United States Grand Prix: Manor Marussia's Alex Rossi set for homecoming

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    Story highlights

    • Alexander Rossi will become the first American to race on a purpose-built U.S. circuit
    • The Manor Marussia man is America's first F1 driver in eight years
    • The Californian is also driving in F1's feeder series, GP2

    (CNN)It's been a moment 65 years in the making.

    This weekend, Alexander Rossi will make history by becoming the first American to race on a purpose-built Formula One circuit in the United States.
      For the 24-year-old, Sunday's U.S. Grand Prix in Austin, Texas is the culmination of 12 years of hard work.
      "I'm going to be the very first American F1 driver to race at the purpose built circuit in Austin," the Manor Marussia driver told CNN. "There's a lot of pride that goes along with that."
      Rossi is America's first F1 driver since Scott Speed raced for Toro Rosso in 2007, while you have to go back to 1978 to find the nation's last world champion -- Mario Andretti, who was born in Italy before immigrating to the U.S. and becoming a citizen.
      Rossi is currently competing in F1's feeder series, GP2 and since 2012, has held reserve driver roles at the defunct Caterham outfit and Manor.
      "There were quite a few times where it looked like I was going to have a race seat or do a race, but it never really came off."
      Rossi's dream finally came true in September, when he took a phone call he will never forget. The English team told him he was replacing Roberto Merhi for five of the last seven races this season.
      "To finally take the lights in Singapore and do my first race was an amazing thing. It didn't really hit me until 10 minutes before the race started. But, when it did, it was a very cool realization."
      "Those few minutes before the warm up was relief because I finally made it. You also realize that a whole other job starts, because you have to do the best job that you can to get a result," he added.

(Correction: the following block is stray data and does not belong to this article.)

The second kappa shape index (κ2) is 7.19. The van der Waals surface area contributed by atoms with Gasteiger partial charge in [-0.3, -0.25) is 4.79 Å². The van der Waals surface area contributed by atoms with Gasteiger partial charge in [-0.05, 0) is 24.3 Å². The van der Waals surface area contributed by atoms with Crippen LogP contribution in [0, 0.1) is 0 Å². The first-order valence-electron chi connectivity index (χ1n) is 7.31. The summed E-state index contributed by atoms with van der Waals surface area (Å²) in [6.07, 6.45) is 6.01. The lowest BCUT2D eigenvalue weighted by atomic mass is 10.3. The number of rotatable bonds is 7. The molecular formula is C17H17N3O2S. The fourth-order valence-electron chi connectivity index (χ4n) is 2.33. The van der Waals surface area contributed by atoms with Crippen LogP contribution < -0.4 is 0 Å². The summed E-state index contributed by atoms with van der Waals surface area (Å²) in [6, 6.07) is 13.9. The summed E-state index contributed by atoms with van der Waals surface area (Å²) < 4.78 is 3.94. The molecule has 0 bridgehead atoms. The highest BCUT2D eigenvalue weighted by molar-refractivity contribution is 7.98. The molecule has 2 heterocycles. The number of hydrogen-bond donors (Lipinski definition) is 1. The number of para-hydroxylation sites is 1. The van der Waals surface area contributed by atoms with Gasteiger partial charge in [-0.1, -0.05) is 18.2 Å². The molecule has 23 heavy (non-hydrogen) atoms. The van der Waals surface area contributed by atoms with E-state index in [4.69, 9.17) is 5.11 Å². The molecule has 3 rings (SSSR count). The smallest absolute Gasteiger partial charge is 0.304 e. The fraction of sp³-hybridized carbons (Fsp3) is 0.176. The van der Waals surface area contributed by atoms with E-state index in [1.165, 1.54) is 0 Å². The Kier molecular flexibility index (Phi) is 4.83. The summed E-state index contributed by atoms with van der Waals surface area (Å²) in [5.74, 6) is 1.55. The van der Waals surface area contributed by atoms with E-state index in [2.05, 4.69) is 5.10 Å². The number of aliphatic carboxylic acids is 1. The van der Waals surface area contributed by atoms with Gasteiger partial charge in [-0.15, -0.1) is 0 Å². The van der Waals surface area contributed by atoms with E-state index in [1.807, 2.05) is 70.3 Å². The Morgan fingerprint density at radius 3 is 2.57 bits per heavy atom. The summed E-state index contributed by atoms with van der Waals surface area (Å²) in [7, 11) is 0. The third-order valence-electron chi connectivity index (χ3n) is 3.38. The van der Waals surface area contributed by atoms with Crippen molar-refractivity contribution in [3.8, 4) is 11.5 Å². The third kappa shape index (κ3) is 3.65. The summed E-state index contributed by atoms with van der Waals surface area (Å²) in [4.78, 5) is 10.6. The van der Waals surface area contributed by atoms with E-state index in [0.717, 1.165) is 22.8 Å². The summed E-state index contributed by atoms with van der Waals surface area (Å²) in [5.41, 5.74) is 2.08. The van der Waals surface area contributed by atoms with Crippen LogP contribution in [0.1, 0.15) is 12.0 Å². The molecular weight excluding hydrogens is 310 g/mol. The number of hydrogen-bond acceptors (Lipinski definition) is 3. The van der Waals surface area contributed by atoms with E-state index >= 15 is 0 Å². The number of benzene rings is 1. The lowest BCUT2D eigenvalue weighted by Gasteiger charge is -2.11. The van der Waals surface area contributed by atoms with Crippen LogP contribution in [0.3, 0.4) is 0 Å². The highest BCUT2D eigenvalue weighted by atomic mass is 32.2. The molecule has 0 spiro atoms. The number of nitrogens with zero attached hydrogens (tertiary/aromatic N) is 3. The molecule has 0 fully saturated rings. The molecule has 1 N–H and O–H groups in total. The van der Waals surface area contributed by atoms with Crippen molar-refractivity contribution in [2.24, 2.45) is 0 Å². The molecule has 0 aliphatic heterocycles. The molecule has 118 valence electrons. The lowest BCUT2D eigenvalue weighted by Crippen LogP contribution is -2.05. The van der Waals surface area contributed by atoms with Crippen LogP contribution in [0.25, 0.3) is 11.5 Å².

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      The Californian finished 14th at one of the hardest tracks on the calendar, ahead of his more experienced teammate, Will Stevens.
      Rossi missed the Russian Grand Prix due to his GP2 commitments, and he believes there is not much difference between the two formulas.
      "The biggest transition is mentally. In GP2, I know I'm in a car that can fight for race wins and you go into a weekend expecting and hoping to win," said Rossi.
      "Whereas in F1, due to the differences in performance in the cars we know we're restricted to a certain area of the grid.
      "For me it's about racing one other car and that's my teammate so it's a different mental approach. But at the end of the day, the cars are very similar" explained the American, who has won three GP2 races this season. "
      Sunday's race will serve as a sort of homecoming for Rossi, who left the country as a fresh-faced 16-year-old to chase his F1 dreams in Europe.
      Even with the pressure of racing at home, he knows he must remained focused if he wants to remain on the grid for 2016.
      "There's very few seats in F1 at this point. So for me it's really about maximizing the next three grand prixs and doing the best job I can to prove that I should be there next year," added Rossi.
      Rossi's arrival in F1 came soon after the death of Jules Bianchi. The Frenchman who drove for the Manor team died in July, nine months after he suffered severe head injuries in the 2014 Japanese GP.
      "What it did was cause an effect on a personal level and help us appreciate the things we have and the opportunities we have. It was an eye opening experience, but when you get in the race car, I don't think anything's changed," said Rossi, reflecting on the dangers of F1 and Bianchi's death.
      "We all constantly think about Jules and his family and we try to get the best results possible for him."
      Providing he can find a seat for next season, the U.S. could boast a driver, a grand prix and a team.
      Haas F1 is set to the become the country's first team for 30 years.
      Yet Rossi doesn't think it will be enough to boost the sport's popularity in a country where NASCAR and Indycar reign supreme.
      "At one point you need either of those to be successful because Americans want to be rooting not only someone in the sport, but are winning as well."